Cryoconite is a small hole in the surface of the glacier, which serves as a trap for fine sediments composed of small rock particles, soot and bacteria. The dark sediment inside a cryoconite has low albedo – it absorbs solar radiation and promotes ice melting beneath it, forming cylindrical holes. With time, as the layer of sediments becomes thicker, it isolates the underlying ice from heat and a reversed situation occurrs – the ice around cryoconite melts faster, and a cone of ice with a cap of sediments is formed.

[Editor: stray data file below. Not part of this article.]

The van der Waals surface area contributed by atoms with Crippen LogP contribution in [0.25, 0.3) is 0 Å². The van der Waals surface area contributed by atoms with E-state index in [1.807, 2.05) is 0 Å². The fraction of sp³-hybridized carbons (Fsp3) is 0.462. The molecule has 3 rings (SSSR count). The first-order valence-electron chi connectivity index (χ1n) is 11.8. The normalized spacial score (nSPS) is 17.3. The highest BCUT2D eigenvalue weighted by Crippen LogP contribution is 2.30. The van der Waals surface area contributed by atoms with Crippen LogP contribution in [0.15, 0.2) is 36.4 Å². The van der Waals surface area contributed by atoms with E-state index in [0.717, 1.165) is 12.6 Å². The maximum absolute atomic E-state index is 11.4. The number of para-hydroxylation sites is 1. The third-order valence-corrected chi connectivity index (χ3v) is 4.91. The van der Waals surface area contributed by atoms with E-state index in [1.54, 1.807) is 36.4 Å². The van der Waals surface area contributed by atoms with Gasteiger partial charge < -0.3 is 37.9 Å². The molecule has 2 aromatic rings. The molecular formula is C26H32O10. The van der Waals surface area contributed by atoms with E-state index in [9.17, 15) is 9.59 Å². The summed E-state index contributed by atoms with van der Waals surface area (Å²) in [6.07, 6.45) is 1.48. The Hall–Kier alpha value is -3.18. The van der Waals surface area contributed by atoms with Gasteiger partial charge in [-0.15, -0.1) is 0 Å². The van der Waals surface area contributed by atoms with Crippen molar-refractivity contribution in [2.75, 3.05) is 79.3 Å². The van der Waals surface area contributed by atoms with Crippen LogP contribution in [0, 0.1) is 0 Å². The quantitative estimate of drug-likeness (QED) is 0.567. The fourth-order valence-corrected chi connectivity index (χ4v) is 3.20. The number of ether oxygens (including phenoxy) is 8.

Inside cryoconites microecosystems are formed, whose components are:
- terrestrial mineral particles – quartz, feldspar, mica, calcite, clay minerals
- anthropogenic pollutants (soot)
- microbes and organic matter (algae, cyanobacteria, fungi, viruses, humic substances)
The holes can also harbour dormant seeds flown in from far away and invertebrates (like tardigrades).
Cryoconites create a positive feedback mechanism and are a significant contributor to glacial surface melt.